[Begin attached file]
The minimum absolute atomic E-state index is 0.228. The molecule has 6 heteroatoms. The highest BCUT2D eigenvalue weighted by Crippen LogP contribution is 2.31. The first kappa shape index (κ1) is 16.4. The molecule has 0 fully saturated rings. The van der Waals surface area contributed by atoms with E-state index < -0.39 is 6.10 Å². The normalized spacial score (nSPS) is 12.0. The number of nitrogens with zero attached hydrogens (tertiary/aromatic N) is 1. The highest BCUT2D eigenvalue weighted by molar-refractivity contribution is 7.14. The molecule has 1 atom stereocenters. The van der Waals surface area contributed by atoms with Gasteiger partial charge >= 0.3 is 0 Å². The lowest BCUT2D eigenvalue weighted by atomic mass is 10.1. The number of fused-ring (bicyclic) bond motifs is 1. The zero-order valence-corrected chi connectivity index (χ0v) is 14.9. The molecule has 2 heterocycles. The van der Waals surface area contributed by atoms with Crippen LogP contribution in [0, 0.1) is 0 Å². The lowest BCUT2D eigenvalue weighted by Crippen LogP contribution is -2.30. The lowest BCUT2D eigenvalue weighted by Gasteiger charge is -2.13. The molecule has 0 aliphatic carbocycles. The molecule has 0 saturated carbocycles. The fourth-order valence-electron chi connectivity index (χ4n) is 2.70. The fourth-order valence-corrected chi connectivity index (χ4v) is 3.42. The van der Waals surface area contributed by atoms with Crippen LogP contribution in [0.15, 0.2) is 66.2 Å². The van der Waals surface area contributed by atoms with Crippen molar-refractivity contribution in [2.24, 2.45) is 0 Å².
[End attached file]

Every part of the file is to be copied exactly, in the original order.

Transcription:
The minimum absolute atomic E-state index is 0.228. The molecule has 6 heteroatoms. The highest BCUT2D eigenvalue weighted by Crippen LogP contribution is 2.31. The first kappa shape index (κ1) is 16.4. The molecule has 0 fully saturated rings. The van der Waals surface area contributed by atoms with E-state index < -0.39 is 6.10 Å². The normalized spacial score (nSPS) is 12.0. The number of nitrogens with zero attached hydrogens (tertiary/aromatic N) is 1. The highest BCUT2D eigenvalue weighted by molar-refractivity contribution is 7.14. The molecule has 1 atom stereocenters. The van der Waals surface area contributed by atoms with Gasteiger partial charge >= 0.3 is 0 Å². The lowest BCUT2D eigenvalue weighted by atomic mass is 10.1. The number of fused-ring (bicyclic) bond motifs is 1. The zero-order valence-corrected chi connectivity index (χ0v) is 14.9. The molecule has 2 heterocycles. The van der Waals surface area contributed by atoms with Crippen LogP contribution in [0, 0.1) is 0 Å². The lowest BCUT2D eigenvalue weighted by Crippen LogP contribution is -2.30. The lowest BCUT2D eigenvalue weighted by Gasteiger charge is -2.13. The molecule has 0 aliphatic carbocycles. The molecule has 0 saturated carbocycles. The fourth-order valence-electron chi connectivity index (χ4n) is 2.70. The fourth-order valence-corrected chi connectivity index (χ4v) is 3.42. The van der Waals surface area contributed by atoms with Crippen LogP contribution in [0.15, 0.2) is 66.2 Å². The van der Waals surface area contributed by atoms with Crippen molar-refractivity contribution in [2.24, 2.45) is 0 Å².